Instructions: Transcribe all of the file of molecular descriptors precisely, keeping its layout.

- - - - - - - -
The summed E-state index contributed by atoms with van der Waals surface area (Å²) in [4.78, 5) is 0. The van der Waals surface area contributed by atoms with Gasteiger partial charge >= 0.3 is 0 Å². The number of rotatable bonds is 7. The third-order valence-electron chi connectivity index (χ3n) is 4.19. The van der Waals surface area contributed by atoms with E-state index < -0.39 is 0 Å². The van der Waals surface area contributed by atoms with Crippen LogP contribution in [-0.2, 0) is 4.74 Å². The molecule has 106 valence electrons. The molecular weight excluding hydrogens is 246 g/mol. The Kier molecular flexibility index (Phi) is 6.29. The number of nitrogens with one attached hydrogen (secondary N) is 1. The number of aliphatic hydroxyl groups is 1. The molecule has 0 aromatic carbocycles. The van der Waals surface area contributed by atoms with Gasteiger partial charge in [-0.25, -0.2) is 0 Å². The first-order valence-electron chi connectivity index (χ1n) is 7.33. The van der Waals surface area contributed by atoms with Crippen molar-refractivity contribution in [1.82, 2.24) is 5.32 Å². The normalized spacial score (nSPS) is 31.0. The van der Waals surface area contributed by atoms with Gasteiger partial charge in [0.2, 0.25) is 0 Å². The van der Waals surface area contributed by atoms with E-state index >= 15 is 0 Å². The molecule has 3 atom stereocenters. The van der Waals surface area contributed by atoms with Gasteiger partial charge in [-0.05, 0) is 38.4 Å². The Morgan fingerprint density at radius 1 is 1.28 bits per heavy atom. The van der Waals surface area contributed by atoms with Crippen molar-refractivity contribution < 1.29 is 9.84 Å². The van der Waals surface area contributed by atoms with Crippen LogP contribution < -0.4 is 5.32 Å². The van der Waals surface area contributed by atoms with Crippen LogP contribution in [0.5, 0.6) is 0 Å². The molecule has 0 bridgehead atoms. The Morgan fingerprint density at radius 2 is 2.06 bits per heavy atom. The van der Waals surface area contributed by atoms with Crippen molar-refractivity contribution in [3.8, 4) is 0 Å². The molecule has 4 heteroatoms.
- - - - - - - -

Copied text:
The summed E-state index contributed by atoms with van der Waals surface area (Å²) in [4.78, 5) is 0. The van der Waals surface area contributed by atoms with Gasteiger partial charge >= 0.3 is 0 Å². The number of rotatable bonds is 7. The third-order valence-electron chi connectivity index (χ3n) is 4.19. The van der Waals surface area contributed by atoms with E-state index < -0.39 is 0 Å². The van der Waals surface area contributed by atoms with Crippen LogP contribution in [-0.2, 0) is 4.74 Å². The molecule has 106 valence electrons. The molecular weight excluding hydrogens is 246 g/mol. The Kier molecular flexibility index (Phi) is 6.29. The number of nitrogens with one attached hydrogen (secondary N) is 1. The number of aliphatic hydroxyl groups is 1. The molecule has 0 aromatic carbocycles. The van der Waals surface area contributed by atoms with Gasteiger partial charge in [-0.25, -0.2) is 0 Å². The first-order valence-electron chi connectivity index (χ1n) is 7.33. The van der Waals surface area contributed by atoms with Crippen molar-refractivity contribution in [1.82, 2.24) is 5.32 Å². The normalized spacial score (nSPS) is 31.0. The van der Waals surface area contributed by atoms with Gasteiger partial charge in [0.2, 0.25) is 0 Å². The van der Waals surface area contributed by atoms with E-state index >= 15 is 0 Å². The molecule has 3 atom stereocenters. The van der Waals surface area contributed by atoms with Gasteiger partial charge in [-0.05, 0) is 38.4 Å². The Morgan fingerprint density at radius 1 is 1.28 bits per heavy atom. The van der Waals surface area contributed by atoms with Crippen molar-refractivity contribution < 1.29 is 9.84 Å². The van der Waals surface area contributed by atoms with Crippen LogP contribution < -0.4 is 5.32 Å². The van der Waals surface area contributed by atoms with Crippen LogP contribution in [0.5, 0.6) is 0 Å². The molecule has 0 bridgehead atoms. The Morgan fingerprint density at radius 2 is 2.06 bits per heavy atom. The van der Waals surface area contributed by atoms with Crippen molar-refractivity contribution in [3.8, 4) is 0 Å². The molecule has 4 heteroatoms.